Villagers speak in utter disbelief of the havoc wreaked by the storm, which claimed the live of over 100 people.
Ram Bharose stares blankly at the dark, still damp patch of earth where his son and nephew bled to death two nights ago, when a high-intensity dust storm reduced to a crumpled heap his home and his family’s hopes for the future.
Walls crumbled, roofs collapsed and tin sheets flew through the air as winds of over 100 kmph raged through parts of Uttar Pradesh and Rajasthan on the night of May 2, killing more than 100 people in the two states.
More than 40 people died in Agra district alone, officials said.
The cries of those grieving for their dead and those in hospital with lacerations, broken bones and head injuries echo across the region, just beyond the spanking expressway linking the national capital to the state.
But Ram Bharose has been stunned into silence.
His son Sunil Kumar and nephew Gautam Singh, one 20 years old and the other two years older, were amongst those killed, the names beyond the bland statistics.
The family in Mahuakhera village had been prepared for impending but inevitable sadness. After all, they were marrying off one of their dearest daughters.
But little did they know that the bittersweet moment of separation would transform into a lifetime of mourning.
It was the day after they had bid her farewell and seen her off to her marital home, said Udaiveer, Ram Bharose’s brother, narrating the events of the night.
Gautam, who had come from Katra in Jammu for the wedding, decided to stay back and help wind up when the most destructive dust storm in years and accompanying rain lashed the village.
The cousins ran out to bring a cot inside so it didn’t get wet and rushed inside. In the next instant, the roof collapsed on their heads.
“We cried for help but in such a storm, nobody could hear us or come out for help. And by the time we could dig them out from under the debris they had already died,” Udaiveer said.
While Gautam’s head was crushed under the debris, Sunil received severe injuries in the abdomen.
Sunil, who has a four-month-old baby, was the only brother among four sisters and the sole bread-earner of the family with Ram Bharose too old to earn a living.
“How are we going to survive such a shock? We are still under so much debt from the wedding,” Sunil’s aunt managed to say between sobs.
Uttar Pradesh Deputy Chief Minister Dinesh Sharma, who visited the village, has promised support to the family of the deceased.
“Full financial support will be provided to the affected families. The SDM has already given cheques for Rs 8 lakh,” he said.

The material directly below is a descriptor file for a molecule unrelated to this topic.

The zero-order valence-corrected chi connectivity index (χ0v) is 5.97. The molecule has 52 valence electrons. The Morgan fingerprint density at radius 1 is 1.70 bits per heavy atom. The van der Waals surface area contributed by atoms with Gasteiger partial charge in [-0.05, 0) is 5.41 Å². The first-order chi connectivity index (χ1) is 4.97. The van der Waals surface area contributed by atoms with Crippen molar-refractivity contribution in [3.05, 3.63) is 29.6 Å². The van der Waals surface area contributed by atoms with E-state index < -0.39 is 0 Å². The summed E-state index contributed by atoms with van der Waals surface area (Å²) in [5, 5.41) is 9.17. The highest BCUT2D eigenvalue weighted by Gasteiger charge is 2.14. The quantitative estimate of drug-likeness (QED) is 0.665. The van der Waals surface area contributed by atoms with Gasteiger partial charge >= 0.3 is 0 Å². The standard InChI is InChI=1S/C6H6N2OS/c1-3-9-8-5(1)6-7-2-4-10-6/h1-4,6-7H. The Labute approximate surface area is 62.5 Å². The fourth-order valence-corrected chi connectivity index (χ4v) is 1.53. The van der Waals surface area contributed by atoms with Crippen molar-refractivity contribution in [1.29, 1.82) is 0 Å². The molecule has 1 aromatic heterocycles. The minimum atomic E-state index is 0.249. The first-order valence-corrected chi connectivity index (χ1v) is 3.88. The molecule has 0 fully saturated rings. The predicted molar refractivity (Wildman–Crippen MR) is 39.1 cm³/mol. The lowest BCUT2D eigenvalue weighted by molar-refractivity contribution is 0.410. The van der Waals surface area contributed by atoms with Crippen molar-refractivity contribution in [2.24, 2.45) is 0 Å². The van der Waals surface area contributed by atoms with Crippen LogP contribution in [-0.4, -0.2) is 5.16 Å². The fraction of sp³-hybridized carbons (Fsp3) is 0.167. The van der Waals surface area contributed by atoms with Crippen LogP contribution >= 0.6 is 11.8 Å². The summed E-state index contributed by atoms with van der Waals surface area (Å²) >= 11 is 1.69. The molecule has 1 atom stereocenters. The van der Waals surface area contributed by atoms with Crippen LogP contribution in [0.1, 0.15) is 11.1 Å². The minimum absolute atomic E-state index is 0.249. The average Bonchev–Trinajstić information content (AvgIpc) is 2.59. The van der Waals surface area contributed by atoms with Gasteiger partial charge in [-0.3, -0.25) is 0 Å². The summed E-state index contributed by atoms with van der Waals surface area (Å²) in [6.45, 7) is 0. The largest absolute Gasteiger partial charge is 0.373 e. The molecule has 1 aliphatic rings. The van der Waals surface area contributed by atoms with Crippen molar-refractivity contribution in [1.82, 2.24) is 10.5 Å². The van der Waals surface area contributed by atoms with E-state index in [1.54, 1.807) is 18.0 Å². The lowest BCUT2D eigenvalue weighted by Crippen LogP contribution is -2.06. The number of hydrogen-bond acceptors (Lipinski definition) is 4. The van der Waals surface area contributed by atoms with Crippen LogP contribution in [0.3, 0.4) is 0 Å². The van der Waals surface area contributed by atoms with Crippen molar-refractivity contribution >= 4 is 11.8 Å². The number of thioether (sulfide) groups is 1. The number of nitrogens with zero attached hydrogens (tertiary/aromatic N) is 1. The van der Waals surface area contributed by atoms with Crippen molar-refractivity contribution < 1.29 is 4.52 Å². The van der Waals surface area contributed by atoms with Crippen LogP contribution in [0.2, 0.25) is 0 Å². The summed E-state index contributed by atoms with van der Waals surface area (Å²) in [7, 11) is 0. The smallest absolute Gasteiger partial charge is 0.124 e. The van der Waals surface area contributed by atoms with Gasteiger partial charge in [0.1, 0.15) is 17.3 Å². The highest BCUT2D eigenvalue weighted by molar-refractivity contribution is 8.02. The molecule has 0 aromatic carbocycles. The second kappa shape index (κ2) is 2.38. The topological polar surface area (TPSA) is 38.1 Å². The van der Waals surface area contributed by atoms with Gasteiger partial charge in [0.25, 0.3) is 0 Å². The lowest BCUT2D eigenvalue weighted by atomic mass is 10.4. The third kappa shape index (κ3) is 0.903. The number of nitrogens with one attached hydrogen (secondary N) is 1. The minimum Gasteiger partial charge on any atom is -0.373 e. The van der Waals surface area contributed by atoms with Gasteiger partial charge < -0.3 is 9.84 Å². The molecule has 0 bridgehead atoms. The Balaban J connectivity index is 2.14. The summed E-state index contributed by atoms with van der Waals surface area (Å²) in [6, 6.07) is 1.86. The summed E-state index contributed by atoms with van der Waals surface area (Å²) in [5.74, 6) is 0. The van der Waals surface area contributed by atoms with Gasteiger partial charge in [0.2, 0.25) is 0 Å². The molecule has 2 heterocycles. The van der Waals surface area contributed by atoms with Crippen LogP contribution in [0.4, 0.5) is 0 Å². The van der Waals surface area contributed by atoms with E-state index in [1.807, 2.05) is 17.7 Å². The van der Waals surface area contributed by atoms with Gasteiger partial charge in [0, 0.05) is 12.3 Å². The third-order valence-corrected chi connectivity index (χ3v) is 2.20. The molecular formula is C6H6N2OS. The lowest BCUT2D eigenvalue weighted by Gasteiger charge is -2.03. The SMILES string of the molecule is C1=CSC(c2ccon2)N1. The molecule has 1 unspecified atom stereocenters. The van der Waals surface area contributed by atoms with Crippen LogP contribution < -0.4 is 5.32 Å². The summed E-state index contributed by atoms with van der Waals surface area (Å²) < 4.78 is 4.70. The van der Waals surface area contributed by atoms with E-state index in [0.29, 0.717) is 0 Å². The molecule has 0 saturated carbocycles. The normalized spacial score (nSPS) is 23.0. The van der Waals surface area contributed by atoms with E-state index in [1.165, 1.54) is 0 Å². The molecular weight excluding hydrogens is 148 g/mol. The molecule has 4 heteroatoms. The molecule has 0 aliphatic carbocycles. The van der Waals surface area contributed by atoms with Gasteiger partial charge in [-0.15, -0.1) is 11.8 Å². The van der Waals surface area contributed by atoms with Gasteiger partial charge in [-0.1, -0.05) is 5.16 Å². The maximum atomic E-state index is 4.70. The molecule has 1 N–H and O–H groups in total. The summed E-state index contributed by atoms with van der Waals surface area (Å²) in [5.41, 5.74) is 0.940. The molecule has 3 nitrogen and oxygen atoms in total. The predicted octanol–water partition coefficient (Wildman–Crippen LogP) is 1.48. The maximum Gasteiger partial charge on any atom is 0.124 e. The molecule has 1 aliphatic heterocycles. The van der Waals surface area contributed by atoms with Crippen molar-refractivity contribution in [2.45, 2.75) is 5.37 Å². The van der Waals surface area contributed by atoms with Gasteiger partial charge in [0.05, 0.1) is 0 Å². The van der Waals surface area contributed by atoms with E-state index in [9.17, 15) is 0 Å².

He also promised financial help towards the destroyed harvest and other damages.
Besides the loss of human lives and structural damage, a great number of cattle and birds died, and huge portions of harvest destroyed.
Burera, a village close to Mahuakhera in the Kheragarh tehsil region, is also in mourning.
Here, too, two cousins died -- five-year-old Dev and 10-year-old Vivek. Also killed was 70-year-old Sunderlal.
The two cousins were taking an evening nap in a little hut, when a wall collapsed, bringing down the ceiling and crushing them under it.
All that is left of the once happy home is knee deep rubble.
Dev’s mother and younger sister who were also injured in the mishap are currently undergoing treatment.
As the villagers lamented the loss of lives, they spoke in utter disbelief of the havoc wreaked by the storm.
“It was a clear sky and suddenly there was this heavy wind blowing, uprooting trees, toppling transformers and electric poles. We have never seen anything like this before,” recalled a villager with a shudder.
There are also those who lived to tell their terrible tales.
Chandrabhan, a labourer in a village near Agra, and his wife Kiran had to dig into a heap of rubble for over an hour before they could find their six-month-old daughter Divyanshi.
Divyanshi and her two brothers Divyansh (2) and Aashu (5) have been admitted to Agra’s SarojiniNaiduMedicalCollege. While Divyanshi has bruises all over her body, Divyansh has head injuries and Aashu a fractured arm.
Their house had collapsed after a neighbouring hutment caught in the storm fell over the one room brick and mortar structure.
Chandrabhan was holding onto a tin sheet on their veranda when the storm hit.
“Our entire house has collapsed, burying under it our monthly ration and whatever little possessions we had,” the 23-year-old labourer said.
But now he is just thankful that his family is alive.
His 18-year-old sister Yashodhara has also sustained injuries after a flying tin sheet hit her leg.
Vinod Rajput’s family from Kheragarh village took shelter inside their house but the roof collapsed under the weight of the neighbour’s wall.
Six people of the family, including Ankit and Ravi, both seven years old, sustained severe injuries with fractures and lacerations and being treated at the hospital.
The surgery wards and trauma centre at the medical college received 21 casualties after the storm. About 50 people were injured in the area.
“Most of them have superficial injuries as well as fractures. Since most of them come from the same families, we have kept the children and the adults in the same ward,” Saroj Singh, principal, SN Medical College said.